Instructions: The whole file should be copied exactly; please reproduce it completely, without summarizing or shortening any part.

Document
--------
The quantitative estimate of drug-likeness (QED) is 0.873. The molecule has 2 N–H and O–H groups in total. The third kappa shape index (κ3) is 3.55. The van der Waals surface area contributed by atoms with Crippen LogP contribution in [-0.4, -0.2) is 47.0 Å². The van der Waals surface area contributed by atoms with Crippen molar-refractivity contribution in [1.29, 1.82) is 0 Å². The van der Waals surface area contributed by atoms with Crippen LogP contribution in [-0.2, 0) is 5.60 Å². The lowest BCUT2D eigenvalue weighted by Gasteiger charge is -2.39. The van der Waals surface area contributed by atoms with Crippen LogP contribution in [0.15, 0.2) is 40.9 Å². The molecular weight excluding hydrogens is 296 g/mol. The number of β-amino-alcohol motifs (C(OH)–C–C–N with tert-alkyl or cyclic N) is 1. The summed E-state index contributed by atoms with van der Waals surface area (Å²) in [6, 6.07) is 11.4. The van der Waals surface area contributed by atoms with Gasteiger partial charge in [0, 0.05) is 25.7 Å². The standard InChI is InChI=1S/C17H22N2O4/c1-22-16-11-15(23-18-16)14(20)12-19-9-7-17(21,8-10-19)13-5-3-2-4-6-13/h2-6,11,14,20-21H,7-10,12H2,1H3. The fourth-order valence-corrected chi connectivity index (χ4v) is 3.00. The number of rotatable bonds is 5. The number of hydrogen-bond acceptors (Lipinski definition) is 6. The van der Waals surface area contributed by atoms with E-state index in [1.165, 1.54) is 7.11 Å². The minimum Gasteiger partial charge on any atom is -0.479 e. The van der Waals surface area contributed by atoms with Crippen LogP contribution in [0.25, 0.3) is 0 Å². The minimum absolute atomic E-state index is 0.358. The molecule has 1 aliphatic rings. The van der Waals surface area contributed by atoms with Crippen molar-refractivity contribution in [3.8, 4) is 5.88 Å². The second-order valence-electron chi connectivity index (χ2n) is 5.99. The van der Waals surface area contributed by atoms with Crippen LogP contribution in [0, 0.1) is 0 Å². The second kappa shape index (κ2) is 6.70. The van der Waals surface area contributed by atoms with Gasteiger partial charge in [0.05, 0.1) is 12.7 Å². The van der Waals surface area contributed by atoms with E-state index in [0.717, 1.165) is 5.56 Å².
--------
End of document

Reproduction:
The quantitative estimate of drug-likeness (QED) is 0.873. The molecule has 2 N–H and O–H groups in total. The third kappa shape index (κ3) is 3.55. The van der Waals surface area contributed by atoms with Crippen LogP contribution in [-0.4, -0.2) is 47.0 Å². The van der Waals surface area contributed by atoms with Crippen molar-refractivity contribution in [1.29, 1.82) is 0 Å². The van der Waals surface area contributed by atoms with Crippen LogP contribution in [-0.2, 0) is 5.60 Å². The lowest BCUT2D eigenvalue weighted by Gasteiger charge is -2.39. The van der Waals surface area contributed by atoms with Crippen LogP contribution in [0.15, 0.2) is 40.9 Å². The molecular weight excluding hydrogens is 296 g/mol. The number of β-amino-alcohol motifs (C(OH)–C–C–N with tert-alkyl or cyclic N) is 1. The summed E-state index contributed by atoms with van der Waals surface area (Å²) in [6, 6.07) is 11.4. The van der Waals surface area contributed by atoms with Gasteiger partial charge in [0, 0.05) is 25.7 Å². The standard InChI is InChI=1S/C17H22N2O4/c1-22-16-11-15(23-18-16)14(20)12-19-9-7-17(21,8-10-19)13-5-3-2-4-6-13/h2-6,11,14,20-21H,7-10,12H2,1H3. The fourth-order valence-corrected chi connectivity index (χ4v) is 3.00. The number of rotatable bonds is 5. The number of hydrogen-bond acceptors (Lipinski definition) is 6. The van der Waals surface area contributed by atoms with E-state index in [1.165, 1.54) is 7.11 Å². The minimum Gasteiger partial charge on any atom is -0.479 e. The van der Waals surface area contributed by atoms with Crippen LogP contribution in [0.25, 0.3) is 0 Å². The minimum absolute atomic E-state index is 0.358. The molecule has 1 aliphatic rings. The van der Waals surface area contributed by atoms with Crippen molar-refractivity contribution in [3.8, 4) is 5.88 Å². The second-order valence-electron chi connectivity index (χ2n) is 5.99. The van der Waals surface area contributed by atoms with Crippen LogP contribution in [0, 0.1) is 0 Å². The second kappa shape index (κ2) is 6.70. The van der Waals surface area contributed by atoms with Gasteiger partial charge in [0.05, 0.1) is 12.7 Å². The van der Waals surface area contributed by atoms with E-state index in [0.717, 1.165) is 5.56 Å².